Diane

22 Comments

Diane, and Reader, thank you for this concrete example. For far, far, too long, discussion in the eduforums has been so generic, so anti-reform, that one cannot make sense.

This, however, is a fine portrayal of business-as-usual schooling disguised as reform, just because a computer and data are involved.

Rote learning has its place; we shouldn't underestimate that. This type of educratically-induced pablum doesn't.

Diana:

I dont' know anything about the quality of Achieve 3000, or Read 180--or even the old SRA Reading Laboratory, which was the cats pajamas when I was a student, and I suspect was a levelled reading program with a focus on strategies, and simplified record keeping.

But the discussion of data reminded me of a tour of the Cuban health care system a couple of decades ago (prior to the collapse of the Russian federation--so I anticipate many things are very different now). There were many obvious learnings from this trip. One was that Cuba was very intent on being comparable to the rest of the world (benchmarking the US, frequently) and was using data as a part of their quest. We visited primary care/family physicians in cities, rural areas, workplaces, etc. As Americans we asked about what problems they saw. Their answers were striking to me because they always answered in medical terms--the diseases with highest incidence in their area and progress that they were making. If you ask that question to American health care providers, some will answer in societal terms (poverty, addictions and the like), or in terms of access, or in terms of the difficulties of wrangling with insurance--and some may answer in health care terms regarding incidence of diseases or morbidity and mortality. What was unique in the Cuban system (among many things) was that each physician (actually they were always a doctor/nurse team) was required to maintain certain key data points. In rural offices we could see the month's data on a black board--recording incidence of the top five diagnoses.

The point I am making here is that compiling and using data doesn't have to be a miracle of technological wizardly--although I can certainly be seduced by the multiplicity of data available from some systems, and I love sorting through it looking for meaning. And the need for/ability to collect and use data ought not to drive what is taught or how.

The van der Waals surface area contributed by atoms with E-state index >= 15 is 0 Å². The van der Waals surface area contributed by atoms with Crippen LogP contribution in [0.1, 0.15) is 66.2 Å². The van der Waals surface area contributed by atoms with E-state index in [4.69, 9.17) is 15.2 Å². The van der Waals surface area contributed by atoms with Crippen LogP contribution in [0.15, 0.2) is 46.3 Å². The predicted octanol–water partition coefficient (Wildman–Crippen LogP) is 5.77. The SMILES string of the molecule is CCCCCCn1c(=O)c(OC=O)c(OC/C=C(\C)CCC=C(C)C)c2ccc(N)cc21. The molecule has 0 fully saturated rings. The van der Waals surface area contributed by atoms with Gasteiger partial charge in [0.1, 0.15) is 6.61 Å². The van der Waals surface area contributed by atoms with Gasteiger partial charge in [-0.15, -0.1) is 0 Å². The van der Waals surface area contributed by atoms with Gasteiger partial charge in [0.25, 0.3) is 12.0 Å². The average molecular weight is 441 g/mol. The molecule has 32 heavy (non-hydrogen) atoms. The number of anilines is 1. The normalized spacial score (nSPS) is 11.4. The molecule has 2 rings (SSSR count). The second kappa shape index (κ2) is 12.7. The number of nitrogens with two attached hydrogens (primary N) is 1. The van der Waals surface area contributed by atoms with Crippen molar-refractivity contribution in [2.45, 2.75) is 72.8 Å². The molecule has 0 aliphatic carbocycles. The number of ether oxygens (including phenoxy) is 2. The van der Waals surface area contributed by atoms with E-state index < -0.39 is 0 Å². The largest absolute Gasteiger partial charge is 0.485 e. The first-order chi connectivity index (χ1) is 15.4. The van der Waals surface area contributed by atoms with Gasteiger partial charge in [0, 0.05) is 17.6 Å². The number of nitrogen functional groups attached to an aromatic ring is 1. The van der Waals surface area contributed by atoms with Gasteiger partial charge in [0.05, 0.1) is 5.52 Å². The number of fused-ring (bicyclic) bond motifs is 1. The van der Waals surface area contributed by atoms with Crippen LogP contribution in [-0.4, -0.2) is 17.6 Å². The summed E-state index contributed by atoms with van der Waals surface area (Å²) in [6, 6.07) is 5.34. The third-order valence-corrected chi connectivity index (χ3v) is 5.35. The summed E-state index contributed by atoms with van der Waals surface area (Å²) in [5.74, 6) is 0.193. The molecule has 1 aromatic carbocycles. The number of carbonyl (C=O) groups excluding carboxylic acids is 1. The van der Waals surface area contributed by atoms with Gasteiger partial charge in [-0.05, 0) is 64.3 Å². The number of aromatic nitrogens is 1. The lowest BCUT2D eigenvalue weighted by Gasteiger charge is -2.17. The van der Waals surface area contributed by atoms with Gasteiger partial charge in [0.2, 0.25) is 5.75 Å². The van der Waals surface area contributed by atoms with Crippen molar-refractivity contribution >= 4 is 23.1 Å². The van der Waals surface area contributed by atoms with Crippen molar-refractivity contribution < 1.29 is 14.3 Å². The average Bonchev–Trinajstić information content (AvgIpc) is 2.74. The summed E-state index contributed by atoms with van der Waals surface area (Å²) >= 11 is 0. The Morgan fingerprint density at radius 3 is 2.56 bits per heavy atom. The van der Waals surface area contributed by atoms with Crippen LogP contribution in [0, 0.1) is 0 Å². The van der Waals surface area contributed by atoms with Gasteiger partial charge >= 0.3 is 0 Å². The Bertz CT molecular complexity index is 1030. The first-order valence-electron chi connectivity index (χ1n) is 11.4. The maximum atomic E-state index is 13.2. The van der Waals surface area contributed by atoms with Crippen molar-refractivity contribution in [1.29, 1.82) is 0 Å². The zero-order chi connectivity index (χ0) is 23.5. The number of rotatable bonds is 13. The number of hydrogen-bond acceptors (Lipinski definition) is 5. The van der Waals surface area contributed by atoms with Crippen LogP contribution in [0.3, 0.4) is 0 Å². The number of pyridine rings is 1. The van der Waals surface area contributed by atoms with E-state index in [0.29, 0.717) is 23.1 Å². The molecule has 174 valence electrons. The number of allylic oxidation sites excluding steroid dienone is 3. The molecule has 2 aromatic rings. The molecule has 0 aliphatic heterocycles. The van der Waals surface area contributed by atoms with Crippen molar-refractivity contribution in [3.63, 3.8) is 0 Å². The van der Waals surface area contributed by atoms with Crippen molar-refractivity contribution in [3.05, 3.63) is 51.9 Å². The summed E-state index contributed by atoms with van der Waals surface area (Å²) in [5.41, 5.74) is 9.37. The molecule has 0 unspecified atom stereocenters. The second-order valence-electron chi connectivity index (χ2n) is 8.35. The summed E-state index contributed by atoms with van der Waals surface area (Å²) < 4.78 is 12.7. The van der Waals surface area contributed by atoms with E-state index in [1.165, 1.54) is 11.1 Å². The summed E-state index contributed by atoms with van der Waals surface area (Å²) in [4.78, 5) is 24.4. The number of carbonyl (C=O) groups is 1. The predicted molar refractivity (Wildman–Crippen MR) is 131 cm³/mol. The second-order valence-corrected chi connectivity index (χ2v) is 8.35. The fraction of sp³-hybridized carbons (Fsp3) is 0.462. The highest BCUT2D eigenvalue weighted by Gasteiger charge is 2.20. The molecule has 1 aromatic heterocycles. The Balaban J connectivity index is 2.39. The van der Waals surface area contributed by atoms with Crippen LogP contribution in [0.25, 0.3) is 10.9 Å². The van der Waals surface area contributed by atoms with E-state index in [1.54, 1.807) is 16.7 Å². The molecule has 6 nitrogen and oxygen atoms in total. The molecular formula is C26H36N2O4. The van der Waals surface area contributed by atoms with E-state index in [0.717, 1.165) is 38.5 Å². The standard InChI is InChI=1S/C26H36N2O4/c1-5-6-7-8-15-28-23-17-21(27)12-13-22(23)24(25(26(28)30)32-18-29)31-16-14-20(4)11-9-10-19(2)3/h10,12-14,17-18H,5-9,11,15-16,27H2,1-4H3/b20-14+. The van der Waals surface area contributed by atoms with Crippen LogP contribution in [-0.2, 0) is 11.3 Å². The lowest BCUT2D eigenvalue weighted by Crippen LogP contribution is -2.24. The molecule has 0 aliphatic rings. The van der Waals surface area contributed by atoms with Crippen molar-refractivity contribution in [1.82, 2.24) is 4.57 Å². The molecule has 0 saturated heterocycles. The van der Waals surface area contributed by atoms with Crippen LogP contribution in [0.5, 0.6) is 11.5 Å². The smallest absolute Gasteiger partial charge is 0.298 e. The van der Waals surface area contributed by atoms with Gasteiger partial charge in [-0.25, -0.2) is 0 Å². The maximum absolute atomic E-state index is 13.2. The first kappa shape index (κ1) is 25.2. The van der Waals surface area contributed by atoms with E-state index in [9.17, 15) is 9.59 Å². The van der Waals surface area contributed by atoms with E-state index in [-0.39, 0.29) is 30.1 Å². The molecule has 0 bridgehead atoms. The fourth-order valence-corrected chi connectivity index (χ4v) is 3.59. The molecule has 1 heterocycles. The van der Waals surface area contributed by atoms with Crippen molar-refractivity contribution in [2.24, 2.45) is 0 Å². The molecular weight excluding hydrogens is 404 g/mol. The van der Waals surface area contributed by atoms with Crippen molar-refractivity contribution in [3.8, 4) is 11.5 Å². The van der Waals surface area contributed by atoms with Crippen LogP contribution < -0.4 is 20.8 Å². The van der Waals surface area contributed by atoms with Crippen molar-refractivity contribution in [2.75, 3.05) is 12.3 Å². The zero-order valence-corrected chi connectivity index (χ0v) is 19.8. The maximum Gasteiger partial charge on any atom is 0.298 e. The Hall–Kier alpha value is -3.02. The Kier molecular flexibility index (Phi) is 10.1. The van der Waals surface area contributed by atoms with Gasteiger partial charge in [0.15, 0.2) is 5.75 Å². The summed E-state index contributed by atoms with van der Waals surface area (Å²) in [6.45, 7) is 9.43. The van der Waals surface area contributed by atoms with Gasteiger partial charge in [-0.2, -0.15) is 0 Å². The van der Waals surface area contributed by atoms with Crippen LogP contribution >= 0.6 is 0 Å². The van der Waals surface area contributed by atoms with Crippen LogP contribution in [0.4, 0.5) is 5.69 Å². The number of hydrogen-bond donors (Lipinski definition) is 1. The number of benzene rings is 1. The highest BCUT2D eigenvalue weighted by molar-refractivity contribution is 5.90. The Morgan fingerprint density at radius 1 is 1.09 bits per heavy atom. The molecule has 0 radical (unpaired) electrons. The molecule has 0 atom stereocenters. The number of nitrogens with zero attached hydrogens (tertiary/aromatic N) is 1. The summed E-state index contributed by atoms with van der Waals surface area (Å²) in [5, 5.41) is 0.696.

I believe that one of the feature's of New Zealand's early reading intervention is that students use levelled reading books and teachers make monthly assessments of each student--which determine a student's need for particular kinds of intervention. This is very low tech, but also very effective.

The fact that programs such as Achieve 3000 and Read 180 (and old SRA) exist and are sold, is less indicative to me of the need for data than they are of the reality that under capitalism someone is likely to come up with a product designed to meet (or convince the prospective customer than it can meet) almost any need under the sun. Take a gander at late night paid programming for further examples.

My guess is that these particular programs do some things that administrators find difficult in their job--such as requiring all teachers to use a consistent set of data points and evaluate on the same schedule, and coordinate their teaching. Of course the tough question is always whether they empirically, in fact, have any impact on not only student reading ability, but on student test scores. These are tough questions--and seldom get the best answers--check out some of the results on What Works. Many commercial programs can point to a multiplicity of studies, but these get weaned down to only a couple that have reliable designs, and generally they are very small.